Notes on a Piano Service Call

I serviced a Steinway model L, 5’10.5″ Grand yesterday for a customer who purchased it in April of this year. The piano was up to pitch with the regulation stable, and voicing consistent. As this was the first service call after delivery, I had never heard the piano in its new space.

While I did the tuning to lower the low tenor back to pitch and touch up small variations here and there, I noticed that the room and the carpeting soaked up a lot of the brilliance — yielding a more ‘washed out’ tone of some high treble overtones and mostly lower overtones. Much like a person whose hearing is declining, the higher frequencies provide the ‘detail’ to allow the hearer to distinguish consonants from each other, etc.

This room did a similar thing to the piano. It sounded less rich, and full (although still a lovely tone) which created a more muffled type of attack. While one could hear the attack, it was not as crisp. I noticed the effect when talking to the customer and listening to the echo coming off the wall which sounded as if my hands were over my mouth muffling all the details (low frequencies mostly).

I suggested putting some hard surface underneath the piano cut in the shape of the lid in clear acrylic or plexiglass to bounce the sound into the walls and make a brighter sound. We got a thin piece of plywood but not big enough so I borrowed numerous magazines and put them side by side to create a harder surface for sound to bounce off.

Immediately, the tone was clearer, fuller and more ‘immediate and present’ to the ear. More feedback aurally to the player allowed more dynamic range. This is an interesting and inexpensive way to improve sound without changing your decorating.

Furthermore, the secret to creating a piano that maintains a stable, high performance regulation and voicing requires first all the work to be performed properly and stably first. Then, in successive servicing, while there to tune the piano; pay attention to go over the action regulation and voicing and take up for any ‘break-in’ from playing.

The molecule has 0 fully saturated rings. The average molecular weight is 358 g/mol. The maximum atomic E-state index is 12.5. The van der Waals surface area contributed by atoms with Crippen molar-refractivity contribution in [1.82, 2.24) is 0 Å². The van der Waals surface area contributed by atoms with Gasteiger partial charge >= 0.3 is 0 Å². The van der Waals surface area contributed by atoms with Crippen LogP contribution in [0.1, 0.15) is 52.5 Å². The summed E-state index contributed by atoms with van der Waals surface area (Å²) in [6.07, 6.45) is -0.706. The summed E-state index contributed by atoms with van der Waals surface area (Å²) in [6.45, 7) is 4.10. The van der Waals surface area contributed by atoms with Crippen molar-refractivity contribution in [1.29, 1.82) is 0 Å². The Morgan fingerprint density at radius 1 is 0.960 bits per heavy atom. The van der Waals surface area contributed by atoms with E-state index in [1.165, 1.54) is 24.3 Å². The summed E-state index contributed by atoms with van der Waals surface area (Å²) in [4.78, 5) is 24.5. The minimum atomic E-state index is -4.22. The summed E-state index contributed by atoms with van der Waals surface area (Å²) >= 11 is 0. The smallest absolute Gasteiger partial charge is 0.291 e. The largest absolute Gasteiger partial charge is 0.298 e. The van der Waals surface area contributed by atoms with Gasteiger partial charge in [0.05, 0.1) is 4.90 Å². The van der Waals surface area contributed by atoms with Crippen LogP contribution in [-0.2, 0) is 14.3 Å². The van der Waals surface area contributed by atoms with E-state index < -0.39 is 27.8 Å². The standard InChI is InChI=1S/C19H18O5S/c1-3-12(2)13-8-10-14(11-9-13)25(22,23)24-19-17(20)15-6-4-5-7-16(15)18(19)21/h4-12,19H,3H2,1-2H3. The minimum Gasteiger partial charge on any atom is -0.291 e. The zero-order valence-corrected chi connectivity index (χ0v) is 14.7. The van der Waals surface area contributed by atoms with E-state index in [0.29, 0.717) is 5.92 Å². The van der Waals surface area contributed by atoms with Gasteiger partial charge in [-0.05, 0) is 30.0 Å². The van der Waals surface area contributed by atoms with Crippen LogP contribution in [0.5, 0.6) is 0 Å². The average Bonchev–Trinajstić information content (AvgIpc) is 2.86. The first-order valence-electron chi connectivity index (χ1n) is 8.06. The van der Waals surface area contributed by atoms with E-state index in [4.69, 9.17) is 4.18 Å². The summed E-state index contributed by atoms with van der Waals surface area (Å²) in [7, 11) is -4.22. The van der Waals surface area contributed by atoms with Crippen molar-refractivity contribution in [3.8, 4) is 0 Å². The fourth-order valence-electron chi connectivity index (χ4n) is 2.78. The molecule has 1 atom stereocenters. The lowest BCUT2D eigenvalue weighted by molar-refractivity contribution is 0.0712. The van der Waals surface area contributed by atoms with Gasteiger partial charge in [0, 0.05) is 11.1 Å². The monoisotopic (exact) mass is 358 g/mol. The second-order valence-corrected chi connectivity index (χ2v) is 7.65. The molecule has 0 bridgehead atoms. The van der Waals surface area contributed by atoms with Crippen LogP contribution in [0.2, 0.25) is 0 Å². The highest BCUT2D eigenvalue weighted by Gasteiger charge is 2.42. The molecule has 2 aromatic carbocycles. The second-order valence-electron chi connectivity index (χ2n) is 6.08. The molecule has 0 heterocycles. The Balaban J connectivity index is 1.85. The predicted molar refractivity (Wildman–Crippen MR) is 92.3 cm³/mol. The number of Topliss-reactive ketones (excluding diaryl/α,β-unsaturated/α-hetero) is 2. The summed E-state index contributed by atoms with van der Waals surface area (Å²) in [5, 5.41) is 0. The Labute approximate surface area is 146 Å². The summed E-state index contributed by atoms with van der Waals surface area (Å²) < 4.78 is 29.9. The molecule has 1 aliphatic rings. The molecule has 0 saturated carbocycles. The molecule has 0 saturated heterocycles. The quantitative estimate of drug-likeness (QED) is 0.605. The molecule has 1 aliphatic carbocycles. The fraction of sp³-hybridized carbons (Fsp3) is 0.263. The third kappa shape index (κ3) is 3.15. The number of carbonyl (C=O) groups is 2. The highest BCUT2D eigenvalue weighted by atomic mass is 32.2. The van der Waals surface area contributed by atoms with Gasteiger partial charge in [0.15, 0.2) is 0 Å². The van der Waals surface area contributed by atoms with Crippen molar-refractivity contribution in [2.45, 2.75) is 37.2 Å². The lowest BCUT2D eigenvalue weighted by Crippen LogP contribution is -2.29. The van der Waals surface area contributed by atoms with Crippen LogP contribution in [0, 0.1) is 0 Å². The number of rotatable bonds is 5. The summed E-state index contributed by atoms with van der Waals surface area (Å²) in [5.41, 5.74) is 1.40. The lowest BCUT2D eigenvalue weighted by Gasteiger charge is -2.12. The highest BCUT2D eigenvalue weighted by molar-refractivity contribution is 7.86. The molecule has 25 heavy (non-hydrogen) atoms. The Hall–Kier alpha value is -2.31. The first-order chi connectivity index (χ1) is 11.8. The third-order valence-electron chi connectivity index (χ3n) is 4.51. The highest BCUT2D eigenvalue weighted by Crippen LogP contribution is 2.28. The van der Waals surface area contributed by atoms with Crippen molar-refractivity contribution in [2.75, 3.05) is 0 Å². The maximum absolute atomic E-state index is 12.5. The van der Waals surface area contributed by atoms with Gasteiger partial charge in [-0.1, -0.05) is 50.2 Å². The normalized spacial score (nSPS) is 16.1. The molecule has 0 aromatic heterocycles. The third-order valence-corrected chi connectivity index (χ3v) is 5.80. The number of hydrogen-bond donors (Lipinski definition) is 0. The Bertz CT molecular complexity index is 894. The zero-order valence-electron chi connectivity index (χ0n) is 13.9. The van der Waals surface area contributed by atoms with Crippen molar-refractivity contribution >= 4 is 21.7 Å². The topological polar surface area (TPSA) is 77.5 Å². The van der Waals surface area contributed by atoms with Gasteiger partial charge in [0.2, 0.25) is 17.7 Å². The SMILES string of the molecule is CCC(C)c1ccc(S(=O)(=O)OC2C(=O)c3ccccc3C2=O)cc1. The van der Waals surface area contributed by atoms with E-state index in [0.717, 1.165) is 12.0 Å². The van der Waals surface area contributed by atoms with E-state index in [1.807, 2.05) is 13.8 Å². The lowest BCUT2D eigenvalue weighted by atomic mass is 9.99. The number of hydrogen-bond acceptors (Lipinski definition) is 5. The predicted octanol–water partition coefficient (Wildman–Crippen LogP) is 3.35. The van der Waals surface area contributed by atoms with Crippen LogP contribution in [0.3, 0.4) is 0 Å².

The advantage of an older piano is that the wood and other materials have stabilized mostly and therefore the dimensional changes caused by compression or humidity is mostly coming from actual playing but MUCH less than with a new piano where everything is moving and changing!

In actuality, one CAN achieve a much higher standard of performance AND stability when one pays attention to taking up for changes due to ‘breaking-in’ the piano due to renewed playing.
Usually this period lasts no more than 6-18 months depending on the player and how much hard they play.

A side note: Interestingly, the owner of the piano always notices a difference no matter how subtle and becomes much more attuned to the feel and responsiveness of their piano. This way, they are much more aware of changes that take away that necessary connection between fingers and the sound created.

In this way, I have become more supportive to my customer’s music-making and expression at the piano. There is NO better feeling than experiencing a musical instrument that responds to your every nuance and feeling while playing it!

Is this not why I started doing this in the first place — to support the joy of responsive musical expression for all and not just concert musicians?

Besides, why should professional musicians and performers have all the fun???????????

Music, being a truly democratic activity, is about PERSONAL EXPRESSION no matter how accomplished you are.

SO GO OUT AND PLAY MORE. You will also find that you will enjoy concerts much better as well!

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